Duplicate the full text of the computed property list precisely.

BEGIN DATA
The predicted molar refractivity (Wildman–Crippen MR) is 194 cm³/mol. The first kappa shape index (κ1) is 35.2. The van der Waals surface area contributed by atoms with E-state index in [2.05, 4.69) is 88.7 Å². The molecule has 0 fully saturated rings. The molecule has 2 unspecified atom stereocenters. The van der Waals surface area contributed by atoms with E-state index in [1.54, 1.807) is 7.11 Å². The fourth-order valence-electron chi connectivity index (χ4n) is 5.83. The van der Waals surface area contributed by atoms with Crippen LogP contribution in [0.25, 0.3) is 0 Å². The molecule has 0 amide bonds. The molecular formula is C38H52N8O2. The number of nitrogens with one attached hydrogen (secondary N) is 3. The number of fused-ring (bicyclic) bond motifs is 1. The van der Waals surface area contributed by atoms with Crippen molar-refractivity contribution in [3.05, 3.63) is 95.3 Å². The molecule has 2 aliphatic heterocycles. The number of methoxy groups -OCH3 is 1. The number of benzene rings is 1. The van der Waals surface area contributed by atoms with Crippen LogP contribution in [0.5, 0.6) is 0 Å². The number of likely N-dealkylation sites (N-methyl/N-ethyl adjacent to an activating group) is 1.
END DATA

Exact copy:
The predicted molar refractivity (Wildman–Crippen MR) is 194 cm³/mol. The first kappa shape index (κ1) is 35.2. The van der Waals surface area contributed by atoms with E-state index in [2.05, 4.69) is 88.7 Å². The molecule has 0 fully saturated rings. The molecule has 2 unspecified atom stereocenters. The van der Waals surface area contributed by atoms with E-state index in [1.54, 1.807) is 7.11 Å². The fourth-order valence-electron chi connectivity index (χ4n) is 5.83. The van der Waals surface area contributed by atoms with Crippen LogP contribution in [0.25, 0.3) is 0 Å². The molecule has 0 amide bonds. The molecular formula is C38H52N8O2. The number of nitrogens with one attached hydrogen (secondary N) is 3. The number of fused-ring (bicyclic) bond motifs is 1. The van der Waals surface area contributed by atoms with Crippen molar-refractivity contribution in [3.05, 3.63) is 95.3 Å². The molecule has 2 aliphatic heterocycles. The number of methoxy groups -OCH3 is 1. The number of benzene rings is 1. The van der Waals surface area contributed by atoms with Crippen LogP contribution in [0.5, 0.6) is 0 Å². The number of likely N-dealkylation sites (N-methyl/N-ethyl adjacent to an activating group) is 1.